Integrated Graphics Opens Mobile, Consumer Doors for AMD


Earlier this week we speculated that AMD's acquisition of video card darling ATI might foreshadow a broad push behind affordable systems that can actually run Windows Vista with its consumptive (but slick) Aero interface. Well, the fact that both AMD and Intel are slashing prices on their 64-bit client processors is the real story there, but closely integrated graphics surely won't hurt in the Aero universe.


Since that time, we've seen some speculation that AMD may actually be positioning itself as a PC manufacturer with the ATI addition, but with margins already paper-thin in that sector, it's hard for us to see such a move exciting the market.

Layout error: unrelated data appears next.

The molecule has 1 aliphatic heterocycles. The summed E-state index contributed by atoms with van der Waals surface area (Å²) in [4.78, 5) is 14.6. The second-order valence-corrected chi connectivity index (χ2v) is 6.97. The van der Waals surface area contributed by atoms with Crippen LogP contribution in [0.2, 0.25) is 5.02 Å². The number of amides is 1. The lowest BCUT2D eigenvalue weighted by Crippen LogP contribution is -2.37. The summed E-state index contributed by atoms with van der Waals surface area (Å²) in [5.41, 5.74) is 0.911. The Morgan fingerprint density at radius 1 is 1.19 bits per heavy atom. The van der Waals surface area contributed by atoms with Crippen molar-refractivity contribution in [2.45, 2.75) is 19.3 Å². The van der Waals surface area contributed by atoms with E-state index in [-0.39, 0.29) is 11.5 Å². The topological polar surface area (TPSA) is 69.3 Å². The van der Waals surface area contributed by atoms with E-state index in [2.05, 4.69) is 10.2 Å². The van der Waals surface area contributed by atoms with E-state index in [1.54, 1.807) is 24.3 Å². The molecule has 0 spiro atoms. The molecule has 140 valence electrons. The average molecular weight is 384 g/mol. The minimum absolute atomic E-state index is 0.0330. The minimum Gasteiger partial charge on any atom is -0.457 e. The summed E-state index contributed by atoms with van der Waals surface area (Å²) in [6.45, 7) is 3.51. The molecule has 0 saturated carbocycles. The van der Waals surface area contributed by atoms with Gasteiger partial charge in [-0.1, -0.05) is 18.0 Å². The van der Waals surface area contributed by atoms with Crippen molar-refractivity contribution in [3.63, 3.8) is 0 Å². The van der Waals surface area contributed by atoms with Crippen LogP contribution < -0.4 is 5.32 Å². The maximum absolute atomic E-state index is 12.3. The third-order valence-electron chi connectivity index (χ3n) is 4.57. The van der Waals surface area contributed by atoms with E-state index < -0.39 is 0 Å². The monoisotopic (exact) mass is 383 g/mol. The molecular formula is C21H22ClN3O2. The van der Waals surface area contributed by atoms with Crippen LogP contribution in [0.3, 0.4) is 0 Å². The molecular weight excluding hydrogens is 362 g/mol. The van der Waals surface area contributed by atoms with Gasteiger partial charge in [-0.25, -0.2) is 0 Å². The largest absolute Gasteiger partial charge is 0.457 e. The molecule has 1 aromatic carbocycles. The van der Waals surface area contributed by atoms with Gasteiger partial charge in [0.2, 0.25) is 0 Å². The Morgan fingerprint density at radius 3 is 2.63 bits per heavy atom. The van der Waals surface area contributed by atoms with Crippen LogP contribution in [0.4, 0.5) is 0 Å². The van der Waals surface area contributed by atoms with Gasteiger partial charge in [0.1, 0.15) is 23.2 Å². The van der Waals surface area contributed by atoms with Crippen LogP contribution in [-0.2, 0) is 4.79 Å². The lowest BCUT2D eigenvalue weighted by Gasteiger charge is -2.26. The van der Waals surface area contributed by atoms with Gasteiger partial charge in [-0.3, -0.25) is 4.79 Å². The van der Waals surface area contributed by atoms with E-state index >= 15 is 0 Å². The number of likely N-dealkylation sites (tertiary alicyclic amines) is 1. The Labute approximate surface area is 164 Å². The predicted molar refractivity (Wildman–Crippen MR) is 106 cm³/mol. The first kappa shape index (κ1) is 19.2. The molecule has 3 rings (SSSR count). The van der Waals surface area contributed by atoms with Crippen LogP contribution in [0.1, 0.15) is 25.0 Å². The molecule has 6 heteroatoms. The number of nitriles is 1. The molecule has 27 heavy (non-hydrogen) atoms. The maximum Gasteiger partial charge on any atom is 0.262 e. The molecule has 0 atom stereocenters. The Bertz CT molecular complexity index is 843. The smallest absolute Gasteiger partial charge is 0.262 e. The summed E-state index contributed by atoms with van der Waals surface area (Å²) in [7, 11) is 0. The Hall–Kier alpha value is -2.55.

In a smart Q&A at DigiTimes, AMD executive vice president Henri Richard says his firm's goal of grabbing 30 percent of the processor market by 2008 is not contingent on forcing all digital media through a PC -- leaving the door open for AMD + ATI to drive digital video recorders and similar media appliances. Richard added that the ability to closely integrate video, long considered the domain of Intel, will help AMD tackle the mobility market, where it has yet to make much headway.


Richard says that for the time being, AMD and ATI will retain separate manufacturing processes, but in time it will "make sense" for the processor and video to be on the same die. That's typically a plus for commodity business PCs, and would certainly extend the set-top box market. Not so much for gaming PCs and other video-intensive niches where video card upgrades are the norm, and where the name ATI has so much clout.

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